Woman who started France's #MeToo campaign faces lawsuit by man she accused
By Yelena Peigne and James Masters, CNN
(CNN) -- The woman who began France's own version of the #MeToo movement is being sued for slander by the man she accused of making lewd comments about her.
Journalist Sandra Muller started the #balancetonporc (squeal on your pig) campaign in the wake of allegations made against disgraced film producer Harvey Weinstein.
In a Twitter post on October 13, Muller alleged that Eric Brion, a senior French television producer, had humiliated her by saying: "You have big breasts. You are my type of woman. I will make you orgasm all night."
'I will fight this'
Writing on her Facebook page, Muller said that she is being sued for €50,000 (about $61,235) in damages and €10,000 ($12,239) worth of legal fees.
The move comes despite Brion admitting he made the comments and making a public apology in a column published in Le Monde newspaper on December 30.
"Eric Brion has finally changed his strategy and decided, against all decency, to take me to court," she wrote.
"I will fight this until the end with the help of my lawyer, and I hope that this trial will be an opportunity to hold a real debate on the ways to combat sexual harassment."
Read: Amazingly, some people still think men are the real victims of #MeToo
Speaking to CNN Friday, Muller's lawyer said his team would prove the statements were not defamatory.
Brion maintains that he has never worked with Muller but her lawyer, Alexis Guedj, believes his client has a strong case.
"Of course, there was no work relationship between my client and Eric at the time, but since they were at a work event when everything happened, it can still be considered as sexual harassment in the workplace."
Brion's legal representatives told CNN they would not speak to the media until they are ready to disclose more information.
Writing in Le Monde late last month, Brion admitted making "inappropriate remarks" to Muller, "very late at night, during a drink-fueled cocktail party evening, but I did it only once."
He added: "I liked her. I told her so, in a heavy-handed manner but only once, I want to clarify it. I certainly do not want to absolve myself from my boorish behavior at that time. I reiterate my apologies here."
Read: Want to fix sexual harassment? Don't hire jerks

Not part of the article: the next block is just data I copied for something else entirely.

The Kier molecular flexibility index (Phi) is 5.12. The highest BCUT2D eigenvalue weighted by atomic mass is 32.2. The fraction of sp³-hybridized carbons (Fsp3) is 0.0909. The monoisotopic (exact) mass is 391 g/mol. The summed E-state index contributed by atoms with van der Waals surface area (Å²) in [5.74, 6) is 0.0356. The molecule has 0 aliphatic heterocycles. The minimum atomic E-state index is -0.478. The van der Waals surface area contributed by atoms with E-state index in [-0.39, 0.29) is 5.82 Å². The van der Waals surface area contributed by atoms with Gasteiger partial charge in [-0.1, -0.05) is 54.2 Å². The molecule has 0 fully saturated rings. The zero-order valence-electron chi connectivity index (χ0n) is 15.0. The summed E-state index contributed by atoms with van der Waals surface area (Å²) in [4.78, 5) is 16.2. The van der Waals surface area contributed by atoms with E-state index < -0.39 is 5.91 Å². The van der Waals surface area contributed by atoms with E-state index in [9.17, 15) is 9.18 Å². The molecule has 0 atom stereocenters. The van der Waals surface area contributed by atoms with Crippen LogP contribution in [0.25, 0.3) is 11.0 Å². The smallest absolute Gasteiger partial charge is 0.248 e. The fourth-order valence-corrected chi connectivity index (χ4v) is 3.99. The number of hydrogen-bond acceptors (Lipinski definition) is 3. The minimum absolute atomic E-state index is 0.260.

In the article, he also said that he regretted his words but added he would have rather been tried in a court of justice rather than the court of social media.
He also said it had been "nearly impossible" for him to find work since the incident.
"'The first two almost simultaneous tweets from Sandra Muller deliberately creating ambiguity about what happened that night," he said.
"I have never worked with Sandra Muller. I have never collaborated with her or been her supervisor, as I read here and there... This can easily be checked, but once the hellish machine is started, it cannot be stopped. The personal and professional consequences of this conflation of heavy-handed flirting and sexual harassment 'in the workplace' were very serious and damaging."
'Alert and act'
Muller was listed by Time Magazine as one of the "silence breakers" honored by the publication as its person of the year.
She said many other women had spoken out after she shared her tale on social media.
"The #balancetonporc movement has inspired victims to speak out, and has shed light on a real social problem that is still such a taboo," she added on Facebook.
"I was rewarded, alongside other women and men, by being named on December 6th as Time's Magazine's personality of the year, for breaking this heavy silence. With this summons, however, they want to force me to shut up.
"From the highest levels of the state, to feminist associations, philosophers, intellectuals and members of civil society, many personalities have lent their support to this movement, underlining the need to alert and to act against this type of aggression."
™ & © 2018 Cable News Network, Inc., a Time Warner Company. All rights reserved.